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John Giles: End of the line for old school Harry Redknapp


Harry Redknapp remains defiant in his role as QPR manager despite persistent rumours he faces the sack

Harry Redknapp remains defiant in his role as QPR manager despite persistent rumours he faces the sack

Harry Redknapp remains defiant in his role as QPR manager despite persistent rumours he faces the sack

IT’S funny the way instinct works. I’ve been watching Harry Redknapp all season and a few weeks ago, a thought formed in my mind that this would be his last season in football management.

I wasn’t to know that Redknapp was already well along the path towards taking his leave of Loftus Road but it was no surprise at all when the announcement came on Tuesday.

I wouldn’t say I was the only old pro looking at Redknapp and reaching the same conclusion. I could read it in his face and general demeanour.

The job of extracting results from a marginal squad takes an awful lot out of a manager and when it is repeated year on year, the cumulative impact is significant. He’s had health problems too and a lot of stress in the area of personal finances.

This was one relegation battle to many for one of the last of the old school and if I wasn’t surprised by his decision to quit I would be if chooses to come back into the game in the future. I think his race is run.

It’s sad in many ways. He is a talented coach with a great ability to manage men and although by most standards, he’s had a fairly successful career there is the sense of regret and missed opportunities.

Could he have done it at one of the top clubs? Well in some ways he did. He qualified Spurs for the Champions League in 2010 and brought the club as far as the quarter-finals.

A quirk of fate meant that because Chelsea won the trophy in 2012, fourth place in the Premier League wasn’t good enough to make it into the draw for the following season and it wasn’t good enough for Daniel Levy either.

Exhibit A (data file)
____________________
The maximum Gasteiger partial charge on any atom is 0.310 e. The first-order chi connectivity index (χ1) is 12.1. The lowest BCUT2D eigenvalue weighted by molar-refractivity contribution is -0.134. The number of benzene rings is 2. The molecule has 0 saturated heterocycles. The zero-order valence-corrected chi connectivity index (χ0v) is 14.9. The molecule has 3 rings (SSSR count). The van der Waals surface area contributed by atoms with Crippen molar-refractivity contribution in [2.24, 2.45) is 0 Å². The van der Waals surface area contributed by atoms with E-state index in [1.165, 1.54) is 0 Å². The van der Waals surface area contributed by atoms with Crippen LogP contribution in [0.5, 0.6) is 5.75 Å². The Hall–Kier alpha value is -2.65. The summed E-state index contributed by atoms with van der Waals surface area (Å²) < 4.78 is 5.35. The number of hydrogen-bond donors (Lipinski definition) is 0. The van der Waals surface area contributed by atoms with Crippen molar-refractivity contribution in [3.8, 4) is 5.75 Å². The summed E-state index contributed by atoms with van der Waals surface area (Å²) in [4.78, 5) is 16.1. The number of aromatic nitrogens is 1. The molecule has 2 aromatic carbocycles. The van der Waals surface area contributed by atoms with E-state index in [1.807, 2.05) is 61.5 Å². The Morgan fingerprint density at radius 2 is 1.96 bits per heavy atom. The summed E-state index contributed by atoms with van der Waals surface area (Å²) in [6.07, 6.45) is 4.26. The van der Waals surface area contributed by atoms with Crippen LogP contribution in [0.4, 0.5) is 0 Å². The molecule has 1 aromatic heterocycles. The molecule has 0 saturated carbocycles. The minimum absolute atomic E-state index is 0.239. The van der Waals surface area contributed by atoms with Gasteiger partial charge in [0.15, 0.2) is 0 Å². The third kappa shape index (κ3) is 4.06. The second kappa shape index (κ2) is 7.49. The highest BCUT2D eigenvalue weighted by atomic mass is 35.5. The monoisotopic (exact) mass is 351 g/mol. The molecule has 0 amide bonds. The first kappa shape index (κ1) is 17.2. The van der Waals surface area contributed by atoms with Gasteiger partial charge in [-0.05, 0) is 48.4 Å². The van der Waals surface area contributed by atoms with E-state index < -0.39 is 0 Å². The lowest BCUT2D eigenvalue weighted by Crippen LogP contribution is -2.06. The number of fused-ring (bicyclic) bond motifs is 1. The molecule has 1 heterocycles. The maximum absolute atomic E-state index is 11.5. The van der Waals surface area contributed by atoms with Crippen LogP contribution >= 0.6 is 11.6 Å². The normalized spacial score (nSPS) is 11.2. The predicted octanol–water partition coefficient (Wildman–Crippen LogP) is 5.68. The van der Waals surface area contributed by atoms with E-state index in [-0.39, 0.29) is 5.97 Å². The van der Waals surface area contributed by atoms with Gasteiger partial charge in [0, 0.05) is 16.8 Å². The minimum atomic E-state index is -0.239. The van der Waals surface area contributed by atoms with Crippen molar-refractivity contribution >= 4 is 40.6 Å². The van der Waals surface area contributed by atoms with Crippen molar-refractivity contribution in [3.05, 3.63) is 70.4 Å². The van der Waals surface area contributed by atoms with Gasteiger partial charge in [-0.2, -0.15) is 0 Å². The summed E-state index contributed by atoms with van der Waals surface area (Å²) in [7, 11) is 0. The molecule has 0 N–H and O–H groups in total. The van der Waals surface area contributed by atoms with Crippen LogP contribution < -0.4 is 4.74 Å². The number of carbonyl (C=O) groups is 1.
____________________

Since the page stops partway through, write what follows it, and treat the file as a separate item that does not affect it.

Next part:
If events had not intervened and Redknapp had been left alone to continue his work at White Hart Lane, who knows where he might have ended up or how high Tottenham Hotspur might have flown.

The Tottenham situation was complicated by the fact that he was one of the main candidates to replace Fabio Capello as England manager and it was obvious at the time that the main reason Levy had for sacking him was the fact that he refused to rule himself out of the running for the job.

I’ve no doubt that Redknapp was playing both ends and trying to lever as much control of the Tottenham squad and as much transfer cash as he could from a chairman prone to meddling.

I’m sure the England job was a huge temptation to him and a pretty good alternative if his club was not prepared to give him the resources and authority he wanted.

In the end, Redknapp lost out on both jobs and I genuinely believe that England made a big mistake when they decided to appoint Roy Hodgson.

I have no doubt in my mind that Redknapp would have created a very different England to the one Hodgson has constructed.

His instincts are pure and every team he has managed has tried to play the right way. Even difficult and high maintenance footballers respond to him.

Man management skills come naturally to a gregarious soul and Redknapp is universally liked. In fact, I’ve often thought that he gives too much of himself to the media and I don’t mean that in a bad way.

Some crave attention and can’t help talking and others use the media to suit an agenda but I think Redknapp is just suited to the limelight and he enjoys it.

The media love him because he tells it as it is and will supply quotes on demand without making the job of collecting them more difficult than it needs to be.

His ability to talk and entertain will serve him well in the coming months and years. I’m sure he would settle very comfortably into a pundit’s chair and I think he would find it very hard to withdraw completely from the game.


If he does follow his son into a permanent role in a soft seat, I’m sure he will get the chance to offer his opinion on what I am certain will be ongoing problems for Queens Park Rangers.

Tony Fernandes has been telling us what the new QPR will be like and his ‘model’ for the future involving home-grown talent, directors of football and a new way of doing things.

Good luck with that Tony. Everyone would like a team full of lads who live within a mile of the stadium but in the context of the Premier League and QPR’s position in the scheme of things, that’s just a bit of flannel.

Manchester United, Liverpool, Arsenal and Chelsea have invested vast sums in their academy systems and only a trickle of locally sourced talent makes it near first team squads.

With the exception of Southampton, survival in the Premier League is about hard cash and a good manager.

Harry Redknapp was a good manager and if this is the end of his time, he will leave a gap behind which will not be filled.